by Mark Johnston
Financial experts and mortgage holders a-like have been keeping a watchful eye on interest rates. Borrowers are keen to see if the Bank of England increase rates amidst reports of an increase in inflation.
UK borrowers are especially interested in any potential base rate increases as this may have a direct effect on their monthly outgoings. This is especially true if they have a mortgage deal that is open to fluctuations such as a tracker or variable rate loan.
Mortgage holders waited with baited breath as the Monetary Policy Committee (MPC) pondered whether a rate increase would be needed. Luckily for many, the rate setters decided to leave the 0.5% rate unchanged but fears are growing of an increase in the new year.
Published minutes of the Monetary Policy Committee (MPC) meeting suggested that there were split views. Some were in favour of an increase after inflation reports showed an increase last month to 3.3%, which is well above the 2% target set by the central bank.
Although there were concerned about the risk of inflation the MPC were comfortable that the economy would start to pull the rate back down over the medium term. One of the committee’s members, Andrew Sentence, did call for a 0.25% increase to bring the rate back up to 0.75% to try and reduce inflation.
Many homeowners will be happy that the base rate has been kept at 0.5%. They continue to pay back a lot less per month due to the historically low rate. That said, some borrowers who have fixed their mortgages recent might prefer a rise in rates to make it more worthwhile. The not mortgage holders but those who reply on their savings as a source of income like the over 60’s.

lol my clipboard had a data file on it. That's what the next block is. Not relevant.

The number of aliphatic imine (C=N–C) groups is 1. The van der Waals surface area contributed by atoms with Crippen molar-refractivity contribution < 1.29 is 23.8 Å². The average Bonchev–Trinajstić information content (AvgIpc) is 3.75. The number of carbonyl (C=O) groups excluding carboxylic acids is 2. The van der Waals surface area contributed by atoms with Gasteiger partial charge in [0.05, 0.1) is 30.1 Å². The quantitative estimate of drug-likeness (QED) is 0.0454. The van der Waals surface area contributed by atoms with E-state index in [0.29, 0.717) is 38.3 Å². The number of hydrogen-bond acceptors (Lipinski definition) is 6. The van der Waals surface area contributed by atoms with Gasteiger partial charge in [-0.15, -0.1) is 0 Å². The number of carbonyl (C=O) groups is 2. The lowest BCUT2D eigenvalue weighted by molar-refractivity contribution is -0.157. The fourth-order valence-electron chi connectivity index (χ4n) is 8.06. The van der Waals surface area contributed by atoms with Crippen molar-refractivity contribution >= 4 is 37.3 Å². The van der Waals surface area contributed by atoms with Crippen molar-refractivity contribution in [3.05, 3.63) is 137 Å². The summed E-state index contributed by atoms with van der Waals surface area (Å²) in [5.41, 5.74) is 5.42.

Those with savings need to adopt to the new post financial crisis environment and find different ways to make their money work harder. Ian Lowes from Lowes Financial Management said: “Income is the want of many clients yet income paying investments in a low interest rate environment are at a premium. Whilst the likes of equity income and fixed interest funds are likely to be the default option for many, there may be a better way – income from gains. While many people want an income from their investments, what they actually need is a regular payment and that’s not necessarily the same thing.
One individual who is benefiting from the low interest rates said: “I have to admit I am enjoying this extended mortgage holiday… been so long now am starting to forget what it was like to be hit with £1,400 a month mortgage. I switched it to a interest only tracker to get it to below £1K a month in 2005, then when interest rate were cut to 0.5% it fell to just £200 a month, which is even less than my council tax. Going to be tough when rates go back up to 6%, although i doubt we will see 6% rates before my mortgage needs to repaid in 2026.”
The low interest rate may also provide a helping hand to the struggling housing market. Housing economist Martin Ellis from the Halifax said: “Interest rates are likely to remain very low for an extended period, which will support the improved mortgage affordability position for homeowners. As a result, we do not expect to see a significant fall in house prices.”
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